Watching the 2016 presidential election play out, Oscar-nominated documentarian Liz Garbus was as surprised as anyone by the outcome, as Republican candidate Donald Trump took a surprise victory over Hillary Clinton.
“All the predictors were telling us it was going to turn out one way, and it turned out another, and I think there was a moment in which storytellers were figuring out, what is our role in this new political landscape?” Garbus said in conversation with Deadline, “Do we have one, and how should we use it?”
This question would become the seed of Garbus’ Showtime docuseries The Fourth Estate, in which the filmmaker offers an inside look at The New York Times‘ efforts to cover the first year of Trump’s presidency, with unprecedented behind-the-scenes access to NYT journalists and editors—those individuals the President has declared “the enemy of the people.”
'The Fourth Estate' Trailer:
Becoming “addicted” to Twitter throughout this past election cycle, Garbus’ decision to frame her series around The New York Times emerged from watching an early Twitter feud between the Times and the President, as he canceled and uncanceled a meeting with reporters, airing his grievances online for all to see. “At that moment, it occurred to me, it would be great to be a fly on the wall,” Garbus said, appearing in Tribeca with producer Justin Wilkes and co-director Jenny Carchman. “As the punching bag for Trump 1.0, Hillary [Clinton], was no longer his opponent, it seemed… the press now was his opponent. That was a great protagonist and antagonist for a great drama, and that’s where it all started.”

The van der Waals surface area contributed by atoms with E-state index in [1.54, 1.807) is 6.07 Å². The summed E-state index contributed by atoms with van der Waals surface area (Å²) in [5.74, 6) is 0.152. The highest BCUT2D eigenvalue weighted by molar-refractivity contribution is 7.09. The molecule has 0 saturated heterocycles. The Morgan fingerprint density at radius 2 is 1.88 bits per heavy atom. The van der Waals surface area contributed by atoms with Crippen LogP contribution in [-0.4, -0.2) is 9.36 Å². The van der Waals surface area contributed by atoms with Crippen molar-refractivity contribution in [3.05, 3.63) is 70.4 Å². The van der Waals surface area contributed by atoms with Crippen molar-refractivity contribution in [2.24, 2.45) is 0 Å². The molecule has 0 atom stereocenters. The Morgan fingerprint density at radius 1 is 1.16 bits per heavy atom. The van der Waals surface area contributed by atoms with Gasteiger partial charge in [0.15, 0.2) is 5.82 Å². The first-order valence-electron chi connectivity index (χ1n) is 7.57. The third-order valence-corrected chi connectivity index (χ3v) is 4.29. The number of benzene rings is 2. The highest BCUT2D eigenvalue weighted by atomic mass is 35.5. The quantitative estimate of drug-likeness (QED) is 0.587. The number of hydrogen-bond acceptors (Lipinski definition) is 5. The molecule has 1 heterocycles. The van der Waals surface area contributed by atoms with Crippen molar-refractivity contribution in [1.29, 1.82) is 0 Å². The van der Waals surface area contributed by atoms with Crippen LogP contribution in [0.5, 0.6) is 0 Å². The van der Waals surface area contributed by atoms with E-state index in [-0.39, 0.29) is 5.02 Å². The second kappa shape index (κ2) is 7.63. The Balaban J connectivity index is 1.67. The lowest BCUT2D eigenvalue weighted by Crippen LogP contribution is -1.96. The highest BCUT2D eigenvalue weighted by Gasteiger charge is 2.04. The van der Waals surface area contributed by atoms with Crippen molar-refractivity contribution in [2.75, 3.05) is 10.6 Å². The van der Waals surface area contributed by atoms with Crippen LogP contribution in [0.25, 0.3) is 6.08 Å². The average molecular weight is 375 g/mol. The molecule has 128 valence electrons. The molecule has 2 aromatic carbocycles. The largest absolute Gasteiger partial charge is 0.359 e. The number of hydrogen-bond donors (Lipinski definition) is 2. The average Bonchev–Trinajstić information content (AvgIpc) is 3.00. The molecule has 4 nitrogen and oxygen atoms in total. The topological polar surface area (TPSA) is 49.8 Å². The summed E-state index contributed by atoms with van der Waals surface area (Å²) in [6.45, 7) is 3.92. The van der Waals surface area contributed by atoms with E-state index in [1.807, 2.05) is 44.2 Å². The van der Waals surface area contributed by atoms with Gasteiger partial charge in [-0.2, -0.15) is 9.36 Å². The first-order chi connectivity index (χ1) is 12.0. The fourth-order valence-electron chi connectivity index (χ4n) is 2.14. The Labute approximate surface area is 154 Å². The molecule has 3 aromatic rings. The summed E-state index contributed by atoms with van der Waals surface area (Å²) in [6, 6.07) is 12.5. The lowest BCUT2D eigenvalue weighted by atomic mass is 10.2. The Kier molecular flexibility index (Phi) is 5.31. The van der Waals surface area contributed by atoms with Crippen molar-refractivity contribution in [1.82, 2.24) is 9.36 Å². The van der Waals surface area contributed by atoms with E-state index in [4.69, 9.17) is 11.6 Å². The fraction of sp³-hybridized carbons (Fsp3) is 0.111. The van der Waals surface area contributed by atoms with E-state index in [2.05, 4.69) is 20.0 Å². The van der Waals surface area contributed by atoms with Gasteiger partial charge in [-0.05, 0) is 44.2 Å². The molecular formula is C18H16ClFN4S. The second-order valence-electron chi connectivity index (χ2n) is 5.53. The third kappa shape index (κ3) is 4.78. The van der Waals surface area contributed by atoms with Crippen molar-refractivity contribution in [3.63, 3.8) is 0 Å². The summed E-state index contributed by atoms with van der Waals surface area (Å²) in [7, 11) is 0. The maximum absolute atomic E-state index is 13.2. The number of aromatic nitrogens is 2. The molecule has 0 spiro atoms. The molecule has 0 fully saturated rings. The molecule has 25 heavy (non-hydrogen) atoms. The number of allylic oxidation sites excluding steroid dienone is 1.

Speaking about her series, Garbus was quick to clarify one point—as a documentary filmmaker, she wouldn’t categorize herself as a journalist.
“Journalists occupy a very unique and specific role in our society, and they are called The Fourth Estate for a reason. Finding truth and reporting it, and sunlight and transparency is essential to a working democracy,” she said. “As documentary filmmakers, sometimes we do investigative journalism in our docs, and sometimes we tell stories. We just learned last night that Trump and [former FBI Director James] Comey were talking about imprisoning journalists, so I think that the role that they play is actually very unique and very threatened, and I wouldn’t pretend that we experience the same level of peril at this time.”
To view Deadline’s conversation with Garbus, click above.
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